Hide the Notification Balloon



Registry locations


Allowed registry values

·         00 00 00 00 – A balloon alert will be displayed each time you close the main Lync window

·         01 00 00 00 – A balloon alert will not be displayed each time you close the main Lync window

Registry value type


Default setting

Not present (the notification balloon is shown)


As you probably know, simply closing the Microsoft Lync window does not terminate the application; instead, Lync minimizes itself and continues to run as it awaits further instructions. To help lessen confusion about whether it's still running or not, Lync displays a balloon alert like this one each time it recedes into the Notification area or task bar:



As we noted, this balloon alert appears each time you close the main Lync window.


Unless, of course, you’d prefer that this alert doesn’t appear each time you close the main Lync window. How do you do that? Well, as you can see, one way is to click on the alert itself; that will suppress its display in the future, and the balloon will be gone forever.


But you’re right: forever is a long time, isn’t it? So what happens if you miss that balloon, what happens if you'd like to see it again? As near as we can tell, you have two choices:


  • Build a time machine, then use that machine to go back in time and prevent yourself from clicking the alert.
  • Modify the HKCU\SOFTWARE\Microsoft\Communicator\DSBkgndMode registry value.


Admittedly, building a time machine is slightly outside the scope of this article; therefore, we’ll focus our attention on modifying the DSBkgndMode registry value. If you set this value to 00 00 00 00 then the balloon alert will appear each time you close the main Lync window; if you set this value to 01 00 00 00 the balloon alert will not appear. Short of building a time machine, this is the only way we know of to toggle the appearance of the balloon alert. Clicking the alert will cause it to disappear, but we don’t know of any option in Lync’s user interface that will allow you to restore the alert.


Note. Why not? Good question: we have no idea.



On the other hand, who needs another option as long as you can use Windows PowerShell to modify the registry? The following PowerShell script retrieves the current value of the DSBkgndMode registry value on the local computer. If you'd like to retrieve this value from a remote computer, just set the value of the variable $computer to the name of that remote computer. For example:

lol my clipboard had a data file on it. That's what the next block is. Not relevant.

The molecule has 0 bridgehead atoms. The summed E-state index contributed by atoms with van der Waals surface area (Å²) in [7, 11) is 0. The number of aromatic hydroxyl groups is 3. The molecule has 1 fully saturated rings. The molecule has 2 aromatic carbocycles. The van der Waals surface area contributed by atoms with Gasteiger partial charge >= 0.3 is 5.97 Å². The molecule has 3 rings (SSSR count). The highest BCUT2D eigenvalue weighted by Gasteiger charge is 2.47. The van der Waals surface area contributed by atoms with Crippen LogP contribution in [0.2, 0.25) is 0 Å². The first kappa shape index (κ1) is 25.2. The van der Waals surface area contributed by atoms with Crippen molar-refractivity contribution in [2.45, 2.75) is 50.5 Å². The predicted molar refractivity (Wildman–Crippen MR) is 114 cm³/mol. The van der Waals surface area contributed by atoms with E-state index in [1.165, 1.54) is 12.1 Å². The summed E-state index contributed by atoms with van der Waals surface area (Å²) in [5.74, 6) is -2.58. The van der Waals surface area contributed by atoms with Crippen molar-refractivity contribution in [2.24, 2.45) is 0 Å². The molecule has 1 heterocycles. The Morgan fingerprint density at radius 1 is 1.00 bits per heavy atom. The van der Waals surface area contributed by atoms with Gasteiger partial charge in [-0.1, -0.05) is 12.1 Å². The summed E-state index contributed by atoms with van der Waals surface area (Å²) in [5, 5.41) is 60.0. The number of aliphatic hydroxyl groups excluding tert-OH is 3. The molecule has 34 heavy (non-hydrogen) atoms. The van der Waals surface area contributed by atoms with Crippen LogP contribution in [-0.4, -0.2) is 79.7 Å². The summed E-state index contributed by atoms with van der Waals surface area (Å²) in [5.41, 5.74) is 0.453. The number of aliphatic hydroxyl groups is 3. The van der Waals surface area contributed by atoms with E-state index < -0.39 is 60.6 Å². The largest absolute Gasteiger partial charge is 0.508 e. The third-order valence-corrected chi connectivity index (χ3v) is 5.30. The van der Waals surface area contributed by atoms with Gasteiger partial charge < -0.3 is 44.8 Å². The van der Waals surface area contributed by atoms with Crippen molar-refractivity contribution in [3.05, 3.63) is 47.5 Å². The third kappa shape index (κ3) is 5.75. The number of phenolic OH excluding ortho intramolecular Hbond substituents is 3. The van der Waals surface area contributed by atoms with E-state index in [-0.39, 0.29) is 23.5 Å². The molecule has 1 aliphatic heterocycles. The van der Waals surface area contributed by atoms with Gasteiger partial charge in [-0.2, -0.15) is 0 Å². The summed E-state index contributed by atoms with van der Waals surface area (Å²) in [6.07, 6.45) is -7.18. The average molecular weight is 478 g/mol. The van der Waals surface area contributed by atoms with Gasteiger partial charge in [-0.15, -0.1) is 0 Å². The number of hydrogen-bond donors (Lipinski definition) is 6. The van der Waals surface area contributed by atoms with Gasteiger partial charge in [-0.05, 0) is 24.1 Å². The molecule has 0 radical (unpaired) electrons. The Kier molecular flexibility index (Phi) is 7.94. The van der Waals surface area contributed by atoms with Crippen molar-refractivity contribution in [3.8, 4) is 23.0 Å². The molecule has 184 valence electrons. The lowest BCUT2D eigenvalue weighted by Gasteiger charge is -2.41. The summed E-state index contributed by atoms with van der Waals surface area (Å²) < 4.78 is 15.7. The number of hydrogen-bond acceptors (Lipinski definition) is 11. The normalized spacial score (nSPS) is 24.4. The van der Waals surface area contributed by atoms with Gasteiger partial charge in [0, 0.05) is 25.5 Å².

$computer = "atl-ws-001.litwareinc.com"


And here's how you actually retrieve that value:


$computer = "."


$registry = [Microsoft.Win32.RegistryKey]::OpenRemoteBaseKey("CurrentUser", $computer)

$key = $registry.OpenSubKey("SOFTWARE\Microsoft\Communicator", $True)


$value =$key.GetValue("DSBkgndMode",$null)

if ($value -eq 1) {$value = "Yes"}

if ($value -eq 0) {$value = "No"}

Write-Host "Hide notification balloon: $value"


Having done that, the next logical step would be to find a way to change the value of DSBkgndMode. In a minute, we'll show you a script that suppresses the appearance of the notification balloon; that's done by setting DSBkgndMode to 1,0,0,0. To get the balloon back, set DSBkgndMode to 0,0,0,0:




And, as promised, here's how you suppress the notification balloon:


$computer = "."


$registry = [Microsoft.Win32.RegistryKey]::OpenRemoteBaseKey("CurrentUser", $computer)

$key = $registry.OpenSubKey("SOFTWARE\Microsoft\Communicator", $True)






Comments (1)
  1. Bongo says:

    Why not just click the
    "To stop showing this reminder. click here"

    When your mouse floats over the "click here" it becomes clickable.

    I think they should have made it blue or underlined or something but it does work.

Comments are closed.

Skip to main content